This is required in the startup script because Amazon likes to mess with the sshd_config (and authorized_keys) in new instances it boots.

Sync SSH settings from the PrimaryInstance:
#Remove the known_hosts file, in case something on the PrimaryInstance has changed that would block ssh commands.
rm -f ~/.ssh/known_hosts

#Sync the SSH settings from the PrimaryInstance
rsync -e 'ssh -o StrictHostKeyChecking=no' -a root@PrimaryInstance:~/.ssh/ ~/.ssh/

Sync required files from the PrimaryInstance. In this case, the default web root folder:
rsync -at root@PrimaryInstance:/var/www/html/ /var/www/html/

That's it for the things that need to be configured/added to the instance. From there, create your AMI and launch config, and create/modify your launch group and load balancer.

Also, as a very important note about your load balancer, make sure if you are mirroring its IP on another domain to use a CNAME record, and not the IP in an A record, as the load balancer IP is subject to change.

Lets Encrypt HTTPS Certificates

After a little over a year of waiting, Let’s Encrypt has finally opened its doors to the public! Let’s Encrypt is a free https certificate authority, with the goal of getting the entire web off of http (unencrypted) and on to https. I consider this a very important undertaking, as encryption is one of the best ways we can fight illegal government surveillance. The more out there that is encrypted, the harder it will be to spy on people.

I went ahead and got it up and running on 2 servers today, which was a bit of a pain in the butt. It [no longer] supports Python 2.6, and was also very unhappy with my CentOS 6.4 cPanel install. Also, when you first run the letsencrypt-auto executable script as instructed by the site, it opens up your package manager and immediately starts downloading LOTS of packages. I found this to be quite anti-social, especially as I had not yet seen anywhere, or been warned, that it would do this before I started the install, but oh well. It is convenient. The problem in cPanel was that a specific library, libffi, was causing problems during the install.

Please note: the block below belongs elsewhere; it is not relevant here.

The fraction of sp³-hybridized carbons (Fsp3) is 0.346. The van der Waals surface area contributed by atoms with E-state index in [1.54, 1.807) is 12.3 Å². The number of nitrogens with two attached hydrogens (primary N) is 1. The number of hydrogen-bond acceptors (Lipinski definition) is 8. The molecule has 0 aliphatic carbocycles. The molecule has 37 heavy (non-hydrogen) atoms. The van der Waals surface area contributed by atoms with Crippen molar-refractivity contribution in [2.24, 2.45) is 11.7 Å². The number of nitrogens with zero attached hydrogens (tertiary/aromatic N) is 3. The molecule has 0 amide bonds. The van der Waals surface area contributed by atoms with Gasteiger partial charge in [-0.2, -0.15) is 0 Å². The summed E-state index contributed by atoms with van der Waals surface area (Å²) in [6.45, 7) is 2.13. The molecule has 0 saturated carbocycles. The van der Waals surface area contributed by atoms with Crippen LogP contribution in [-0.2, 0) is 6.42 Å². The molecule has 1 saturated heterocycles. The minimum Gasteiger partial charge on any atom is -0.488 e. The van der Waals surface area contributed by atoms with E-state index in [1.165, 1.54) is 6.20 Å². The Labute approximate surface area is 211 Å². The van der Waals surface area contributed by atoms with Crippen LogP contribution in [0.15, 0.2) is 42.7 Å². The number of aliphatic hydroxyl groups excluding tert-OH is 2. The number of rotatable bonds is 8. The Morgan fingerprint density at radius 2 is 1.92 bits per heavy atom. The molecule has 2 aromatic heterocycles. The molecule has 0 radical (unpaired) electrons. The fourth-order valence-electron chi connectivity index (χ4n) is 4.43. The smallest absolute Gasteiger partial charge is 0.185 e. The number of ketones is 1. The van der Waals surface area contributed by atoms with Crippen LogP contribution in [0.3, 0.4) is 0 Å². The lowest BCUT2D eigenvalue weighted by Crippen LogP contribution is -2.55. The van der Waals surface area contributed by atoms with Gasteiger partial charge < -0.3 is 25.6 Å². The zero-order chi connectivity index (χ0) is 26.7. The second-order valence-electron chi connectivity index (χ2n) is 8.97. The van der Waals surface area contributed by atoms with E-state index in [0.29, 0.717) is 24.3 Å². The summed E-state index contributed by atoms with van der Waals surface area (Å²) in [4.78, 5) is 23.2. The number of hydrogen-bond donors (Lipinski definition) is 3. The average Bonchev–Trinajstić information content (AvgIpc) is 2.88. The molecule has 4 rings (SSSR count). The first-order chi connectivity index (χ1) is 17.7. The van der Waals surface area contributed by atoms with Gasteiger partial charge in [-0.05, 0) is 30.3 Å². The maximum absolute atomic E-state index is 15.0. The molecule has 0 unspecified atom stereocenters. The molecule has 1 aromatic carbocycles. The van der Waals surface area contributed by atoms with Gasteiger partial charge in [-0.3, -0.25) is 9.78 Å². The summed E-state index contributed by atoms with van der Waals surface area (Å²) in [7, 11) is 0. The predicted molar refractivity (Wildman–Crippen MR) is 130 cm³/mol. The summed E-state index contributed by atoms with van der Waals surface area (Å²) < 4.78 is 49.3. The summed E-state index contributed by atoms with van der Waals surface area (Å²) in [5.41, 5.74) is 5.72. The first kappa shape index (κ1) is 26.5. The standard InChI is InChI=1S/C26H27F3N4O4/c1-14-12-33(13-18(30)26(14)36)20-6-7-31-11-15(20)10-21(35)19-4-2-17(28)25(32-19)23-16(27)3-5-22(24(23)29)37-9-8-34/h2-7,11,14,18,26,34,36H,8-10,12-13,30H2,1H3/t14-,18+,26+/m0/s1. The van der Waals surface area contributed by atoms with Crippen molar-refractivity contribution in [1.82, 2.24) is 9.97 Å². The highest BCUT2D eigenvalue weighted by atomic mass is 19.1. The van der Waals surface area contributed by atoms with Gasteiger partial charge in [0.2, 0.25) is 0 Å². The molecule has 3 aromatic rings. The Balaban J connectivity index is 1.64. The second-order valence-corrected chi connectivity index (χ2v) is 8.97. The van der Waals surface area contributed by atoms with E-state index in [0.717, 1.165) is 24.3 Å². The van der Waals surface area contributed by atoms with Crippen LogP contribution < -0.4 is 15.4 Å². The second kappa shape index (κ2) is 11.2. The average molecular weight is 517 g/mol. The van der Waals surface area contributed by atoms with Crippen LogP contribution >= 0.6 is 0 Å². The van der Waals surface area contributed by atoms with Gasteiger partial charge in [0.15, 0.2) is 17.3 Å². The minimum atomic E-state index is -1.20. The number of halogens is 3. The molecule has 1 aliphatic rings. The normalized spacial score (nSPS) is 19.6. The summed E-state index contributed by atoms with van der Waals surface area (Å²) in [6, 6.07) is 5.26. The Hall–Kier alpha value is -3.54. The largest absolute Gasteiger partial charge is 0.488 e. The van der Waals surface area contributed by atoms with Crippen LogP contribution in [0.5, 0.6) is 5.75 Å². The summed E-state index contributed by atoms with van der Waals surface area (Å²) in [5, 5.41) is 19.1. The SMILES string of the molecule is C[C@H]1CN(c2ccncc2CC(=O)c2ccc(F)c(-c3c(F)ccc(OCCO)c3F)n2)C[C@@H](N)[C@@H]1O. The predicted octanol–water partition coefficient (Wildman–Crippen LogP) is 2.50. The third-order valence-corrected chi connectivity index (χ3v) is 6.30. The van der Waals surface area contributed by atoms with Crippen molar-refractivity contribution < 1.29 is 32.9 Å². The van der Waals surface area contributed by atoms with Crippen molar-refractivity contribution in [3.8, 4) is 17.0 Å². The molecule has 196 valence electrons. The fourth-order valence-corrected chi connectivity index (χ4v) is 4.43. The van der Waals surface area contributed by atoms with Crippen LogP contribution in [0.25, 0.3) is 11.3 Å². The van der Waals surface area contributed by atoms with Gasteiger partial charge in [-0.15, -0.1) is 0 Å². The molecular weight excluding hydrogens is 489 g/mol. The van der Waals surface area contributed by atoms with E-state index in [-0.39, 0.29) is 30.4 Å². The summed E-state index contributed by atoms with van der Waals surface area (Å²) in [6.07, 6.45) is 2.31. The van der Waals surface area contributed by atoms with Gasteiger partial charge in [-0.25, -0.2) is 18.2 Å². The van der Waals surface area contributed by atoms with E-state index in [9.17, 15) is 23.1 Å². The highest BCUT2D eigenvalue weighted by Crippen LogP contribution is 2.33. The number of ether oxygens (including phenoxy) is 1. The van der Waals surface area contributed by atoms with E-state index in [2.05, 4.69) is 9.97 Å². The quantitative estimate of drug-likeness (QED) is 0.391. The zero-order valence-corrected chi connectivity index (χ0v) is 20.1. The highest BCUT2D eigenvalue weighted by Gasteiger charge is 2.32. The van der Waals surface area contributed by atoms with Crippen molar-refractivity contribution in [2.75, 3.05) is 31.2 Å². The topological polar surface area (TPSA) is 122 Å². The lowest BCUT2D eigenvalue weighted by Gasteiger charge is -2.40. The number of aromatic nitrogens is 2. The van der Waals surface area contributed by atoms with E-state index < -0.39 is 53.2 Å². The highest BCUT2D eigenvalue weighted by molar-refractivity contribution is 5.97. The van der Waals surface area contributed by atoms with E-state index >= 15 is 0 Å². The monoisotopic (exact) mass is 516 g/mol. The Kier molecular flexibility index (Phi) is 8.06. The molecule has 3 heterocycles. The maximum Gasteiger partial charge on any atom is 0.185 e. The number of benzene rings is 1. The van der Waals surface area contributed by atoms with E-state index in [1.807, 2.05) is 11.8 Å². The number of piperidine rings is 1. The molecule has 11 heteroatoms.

To fix the Python problem for all of my servers, I had to install Python 2.7 as an alt Python install so it wouldn’t mess with any existing infrastructure using Python 2.6. After that, I also set the current alias of “python” to “python2.7” so the local shell would pick up on the correct version of Python.

As root in a clean directory:
wget https://www.python.org/ftp/python/2.7.8/Python-2.7.8.tgz
tar -xzvf Python-2.7.8.tgz
cd Python-2.7.8
./configure --prefix=/usr/local
make altinstall
alias python=python2.7

The cPanel lib problem was caused by libffi already being installed as 3.0.9-1.el5.rf, but yum wanted to install its devel package as version 3.0.5-3.2.el6.x86_64 (an older version). It did not like running conflicting versions. All that was needed to fix the problem was to manually download and install the same devel version as the current live version.

wget http://pkgs.repoforge.org/libffi/libffi-devel-3.0.9-1.el5.rf.x86_64.rpm
rpm -ivh libffi-devel-3.0.9-1.el5.rf.x86_64.rpm

Unfortunately, the apache plugin was also not working, so I had to do a manual install with “certonly” and “--webroot”.

And that was it; letsencrypt was ready to go and start signing my domains! You can check out my current certificate, issued today, that currently has 13 domains tied to it!